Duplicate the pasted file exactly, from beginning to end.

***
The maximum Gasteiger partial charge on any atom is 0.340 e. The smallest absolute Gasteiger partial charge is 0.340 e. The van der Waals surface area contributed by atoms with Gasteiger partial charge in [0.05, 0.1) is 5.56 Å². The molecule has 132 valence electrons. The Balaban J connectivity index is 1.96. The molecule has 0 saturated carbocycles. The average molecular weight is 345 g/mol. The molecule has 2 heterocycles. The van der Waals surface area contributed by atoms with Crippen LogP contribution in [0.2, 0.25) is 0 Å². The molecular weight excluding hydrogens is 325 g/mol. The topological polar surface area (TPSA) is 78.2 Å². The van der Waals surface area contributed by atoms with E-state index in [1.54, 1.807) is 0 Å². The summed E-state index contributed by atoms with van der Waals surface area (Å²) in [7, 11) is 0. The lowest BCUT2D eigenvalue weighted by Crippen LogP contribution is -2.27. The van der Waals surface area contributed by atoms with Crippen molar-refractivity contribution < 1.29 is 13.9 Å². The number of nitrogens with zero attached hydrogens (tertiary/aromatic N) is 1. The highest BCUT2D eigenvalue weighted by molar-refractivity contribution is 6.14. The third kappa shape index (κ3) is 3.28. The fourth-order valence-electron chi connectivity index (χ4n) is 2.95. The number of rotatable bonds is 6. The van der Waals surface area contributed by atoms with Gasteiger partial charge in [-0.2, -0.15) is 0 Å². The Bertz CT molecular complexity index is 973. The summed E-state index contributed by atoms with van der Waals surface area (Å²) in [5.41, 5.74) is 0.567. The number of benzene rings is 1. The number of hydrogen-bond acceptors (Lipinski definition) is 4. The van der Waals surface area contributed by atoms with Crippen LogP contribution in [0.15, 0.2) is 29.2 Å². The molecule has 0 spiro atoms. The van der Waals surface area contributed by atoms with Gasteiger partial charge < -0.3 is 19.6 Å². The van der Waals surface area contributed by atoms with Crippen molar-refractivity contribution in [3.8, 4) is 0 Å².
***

The maximum Gasteiger partial charge on any atom is 0.340 e. The smallest absolute Gasteiger partial charge is 0.340 e. The van der Waals surface area contributed by atoms with Gasteiger partial charge in [0.05, 0.1) is 5.56 Å². The molecule has 132 valence electrons. The Balaban J connectivity index is 1.96. The molecule has 0 saturated carbocycles. The average molecular weight is 345 g/mol. The molecule has 2 heterocycles. The van der Waals surface area contributed by atoms with Crippen LogP contribution in [0.2, 0.25) is 0 Å². The molecular weight excluding hydrogens is 325 g/mol. The topological polar surface area (TPSA) is 78.2 Å². The van der Waals surface area contributed by atoms with E-state index in [1.54, 1.807) is 0 Å². The summed E-state index contributed by atoms with van der Waals surface area (Å²) in [7, 11) is 0. The lowest BCUT2D eigenvalue weighted by Crippen LogP contribution is -2.27. The van der Waals surface area contributed by atoms with Crippen molar-refractivity contribution < 1.29 is 13.9 Å². The number of nitrogens with zero attached hydrogens (tertiary/aromatic N) is 1. The highest BCUT2D eigenvalue weighted by molar-refractivity contribution is 6.14. The third kappa shape index (κ3) is 3.28. The fourth-order valence-electron chi connectivity index (χ4n) is 2.95. The number of rotatable bonds is 6. The van der Waals surface area contributed by atoms with Gasteiger partial charge in [-0.2, -0.15) is 0 Å². The Bertz CT molecular complexity index is 973. The summed E-state index contributed by atoms with van der Waals surface area (Å²) in [5.41, 5.74) is 0.567. The number of benzene rings is 1. The number of hydrogen-bond acceptors (Lipinski definition) is 4. The van der Waals surface area contributed by atoms with Crippen LogP contribution in [0.15, 0.2) is 29.2 Å². The molecule has 0 spiro atoms. The van der Waals surface area contributed by atoms with Gasteiger partial charge < -0.3 is 19.6 Å². The van der Waals surface area contributed by atoms with Crippen molar-refractivity contribution in [3.8, 4) is 0 Å².